Stanley Renshon is a sweater-wearing Freudian psychoanalyst who has made a sideline through the years of painstaking psychobiographies of American presidents.
The books are a clockwork feature of American public life: fascinating and the product of serious intellectual labor, but — like much psychoanalysis — a bit hard for the layman to know what to do with. Bill Clinton compensated for his mother’s neglect. George W. Bush grappled with his father’s shadow. Obama is driven to fulfill his mother’s legacy. OK.
But Renshon seemed the right man to turn to with a question I've been asking myself lately: What is Donald Trump's deal? Where does a person, and a personality, like that come from? There's an enormous amount of speculation on Twitter about the combination of charm and bombast, blunt truths and flat lies, thin skin and combativeness. I needed a bit of expertise.
Fortunately, Renshon, a practicing psychoanalyst who also has a Ph.D. in political science and teaches at the City University of New York Graduate Center, has thought a lot about Trump. His desktop “Trump” folder has accumulated more than a thousand files. He has read all the interviews. And he thinks he's isolated Trump's key characteristics in a couple of telling turns of phrase.
One is Trump's tic of telling you how much others like him.
"I think he actually, believe it or not, he has a need to be liked," says Renshon.
"He'll use the phrase 'he likes me' or 'they like me.' When somebody uses that phrase often, you have to give credit to the idea that that's something important to them, their need to be liked."
The word "nice" and the phrase "treats me nicely" appear often in the Trump corpus, Renshon notes.
"He wants to be treated nicely, softly, with kid gloves — he wants to be recognized for all the positives he brings to the table, but he's not so interested in the negatives," says Renshon.
"He wants to be liked, and it comes with a threat."
(If you doubt that Trump really, really wants you to like him, watch this.)
This poses an obvious question, Renshon acknowledges: "If he needs to be liked, why does he go after people in such an angry, hostile way?"
His answer: The other "pillar" of Trump's makeup is a need for validation.
"He wants to be known as the person he is, not the person you think he is. He's not a dumb person; he's not a clown. My guess is he truly resents those kinds of characterizations; and he wants to be known for his accomplishments in the business world, but also for his political success," says Renshon.
"My take on him is that he has been pretty surprised, personally, by his political success… I think he's surprised where he is and he's found a newfound source of self-respect for being where he is."
That is to say: The last few months have changed Trump, and he now needs validation not just as a brash brand, but as a political figure. That is to say: Watch out.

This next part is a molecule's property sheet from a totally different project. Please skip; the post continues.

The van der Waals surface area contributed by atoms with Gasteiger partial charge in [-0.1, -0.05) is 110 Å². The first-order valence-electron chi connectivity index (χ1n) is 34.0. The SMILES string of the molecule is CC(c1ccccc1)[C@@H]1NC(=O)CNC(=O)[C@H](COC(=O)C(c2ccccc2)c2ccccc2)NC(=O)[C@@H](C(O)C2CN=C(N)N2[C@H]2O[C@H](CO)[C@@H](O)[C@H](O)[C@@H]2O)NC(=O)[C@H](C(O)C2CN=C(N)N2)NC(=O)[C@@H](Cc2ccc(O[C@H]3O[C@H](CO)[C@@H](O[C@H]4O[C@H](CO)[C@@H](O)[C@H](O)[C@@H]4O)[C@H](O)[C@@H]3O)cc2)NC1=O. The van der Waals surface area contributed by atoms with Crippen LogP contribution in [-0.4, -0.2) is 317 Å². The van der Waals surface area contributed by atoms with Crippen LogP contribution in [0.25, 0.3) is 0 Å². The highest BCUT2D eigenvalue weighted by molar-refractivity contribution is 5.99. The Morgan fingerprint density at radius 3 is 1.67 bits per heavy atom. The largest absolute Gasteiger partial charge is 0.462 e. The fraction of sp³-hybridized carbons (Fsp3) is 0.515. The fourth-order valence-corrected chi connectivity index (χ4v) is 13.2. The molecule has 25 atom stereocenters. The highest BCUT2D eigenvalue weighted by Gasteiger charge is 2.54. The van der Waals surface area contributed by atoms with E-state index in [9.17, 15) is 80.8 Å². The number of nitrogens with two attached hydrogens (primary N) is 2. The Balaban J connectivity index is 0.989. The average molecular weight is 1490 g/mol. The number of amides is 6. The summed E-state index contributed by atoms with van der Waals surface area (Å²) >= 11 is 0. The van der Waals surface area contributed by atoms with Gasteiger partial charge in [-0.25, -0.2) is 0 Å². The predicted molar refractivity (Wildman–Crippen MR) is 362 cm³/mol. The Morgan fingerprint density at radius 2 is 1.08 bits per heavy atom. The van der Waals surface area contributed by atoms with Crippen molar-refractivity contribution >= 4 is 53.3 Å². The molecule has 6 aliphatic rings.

The Twitter diagnosis of Trump — and really, any politician or celebrity you don’t like — is narcissism. Renshon, who has been known to write letters to the New York Times asking them to stop diagnosing the people they cover, thinks that’s a “hollow and reductionist” label.
“He appears to be a real American nationalist with an observable, if bombastic, love of his country,” Renshon says. “Obviously a love of country is inconsistent with real narcissism, where there is no room for love of anybody or anything but yourself."
Renshon had one other glimpse of psychoanalytic insight into Trump, a side note in a much-mocked story about the hardship of having had to repay a million-dollar loan from his father.
"You don't want to go to Manhattan. That's not our territory," Trump recalled his father, a developer in less glamorous parts of New York, telling him.
“He was warning his son against going into the big city to try to make a name for himself in the Big Apple — and Donald didn't do that,” says Renshon. “He's got a lot of adventure in him and a lot of ambition in him, and he would like to be recognized for what he has accomplished.”
He doesn’t, Renshon added, have the burning personal ambition he saw driving Bill Clinton, or the sense of mission that motivates Obama.
“He doesn't have a clue of what he would do were he to get in,” speculates Renshon, who characterizes himself as middle-of-the-road politically, though he shares with Trump a skepticism about immigration.
Finally, he says he thinks Trump is for real: “I think he genuinely feels like the country is going to hell, and I think he genuinely feels he can do something about it.”
And there ends Trump’s session on the couch. There is more, no doubt, to excavate from the strange and combative life of a rich real estate developer’s son with a chip on his shoulder, but Renshon won’t be doing the digging.
“I haven't gone into his childhood very much,” he says. “I won't spend much time with it because I don't think he's going to become president.”